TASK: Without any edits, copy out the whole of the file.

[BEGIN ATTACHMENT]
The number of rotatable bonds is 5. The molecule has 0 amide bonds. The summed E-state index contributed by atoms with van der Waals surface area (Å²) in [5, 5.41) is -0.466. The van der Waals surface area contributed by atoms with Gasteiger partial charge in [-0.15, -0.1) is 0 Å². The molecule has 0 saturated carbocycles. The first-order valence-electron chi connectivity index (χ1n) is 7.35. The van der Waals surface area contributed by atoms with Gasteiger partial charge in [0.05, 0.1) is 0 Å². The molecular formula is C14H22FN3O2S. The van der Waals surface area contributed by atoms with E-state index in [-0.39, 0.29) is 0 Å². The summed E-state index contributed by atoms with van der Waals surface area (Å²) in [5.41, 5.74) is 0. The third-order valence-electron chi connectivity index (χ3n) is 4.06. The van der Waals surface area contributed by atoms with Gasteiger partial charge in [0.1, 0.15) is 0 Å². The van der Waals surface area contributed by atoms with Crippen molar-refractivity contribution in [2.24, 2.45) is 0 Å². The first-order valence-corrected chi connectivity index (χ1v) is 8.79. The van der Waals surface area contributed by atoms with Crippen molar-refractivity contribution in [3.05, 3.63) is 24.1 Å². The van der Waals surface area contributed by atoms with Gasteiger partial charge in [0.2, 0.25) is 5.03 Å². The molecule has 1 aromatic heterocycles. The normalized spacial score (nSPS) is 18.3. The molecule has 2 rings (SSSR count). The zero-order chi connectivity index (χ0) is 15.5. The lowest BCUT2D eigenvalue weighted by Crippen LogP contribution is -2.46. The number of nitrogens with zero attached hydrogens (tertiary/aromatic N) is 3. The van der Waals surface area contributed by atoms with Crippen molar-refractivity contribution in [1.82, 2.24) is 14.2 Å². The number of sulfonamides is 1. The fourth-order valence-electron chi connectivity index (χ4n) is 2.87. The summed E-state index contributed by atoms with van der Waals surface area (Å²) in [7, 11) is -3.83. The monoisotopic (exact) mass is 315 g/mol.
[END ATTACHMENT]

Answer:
The number of rotatable bonds is 5. The molecule has 0 amide bonds. The summed E-state index contributed by atoms with van der Waals surface area (Å²) in [5, 5.41) is -0.466. The van der Waals surface area contributed by atoms with Gasteiger partial charge in [-0.15, -0.1) is 0 Å². The molecule has 0 saturated carbocycles. The first-order valence-electron chi connectivity index (χ1n) is 7.35. The van der Waals surface area contributed by atoms with Gasteiger partial charge in [0.05, 0.1) is 0 Å². The molecular formula is C14H22FN3O2S. The van der Waals surface area contributed by atoms with E-state index in [-0.39, 0.29) is 0 Å². The summed E-state index contributed by atoms with van der Waals surface area (Å²) in [5.41, 5.74) is 0. The third-order valence-electron chi connectivity index (χ3n) is 4.06. The van der Waals surface area contributed by atoms with Gasteiger partial charge in [0.1, 0.15) is 0 Å². The van der Waals surface area contributed by atoms with Crippen molar-refractivity contribution in [2.24, 2.45) is 0 Å². The first-order valence-corrected chi connectivity index (χ1v) is 8.79. The van der Waals surface area contributed by atoms with Crippen molar-refractivity contribution in [3.05, 3.63) is 24.1 Å². The van der Waals surface area contributed by atoms with Gasteiger partial charge in [0.2, 0.25) is 5.03 Å². The molecule has 1 aromatic heterocycles. The normalized spacial score (nSPS) is 18.3. The molecule has 2 rings (SSSR count). The zero-order chi connectivity index (χ0) is 15.5. The lowest BCUT2D eigenvalue weighted by Crippen LogP contribution is -2.46. The number of nitrogens with zero attached hydrogens (tertiary/aromatic N) is 3. The van der Waals surface area contributed by atoms with Crippen molar-refractivity contribution in [1.82, 2.24) is 14.2 Å². The number of sulfonamides is 1. The fourth-order valence-electron chi connectivity index (χ4n) is 2.87. The summed E-state index contributed by atoms with van der Waals surface area (Å²) in [7, 11) is -3.83. The monoisotopic (exact) mass is 315 g/mol.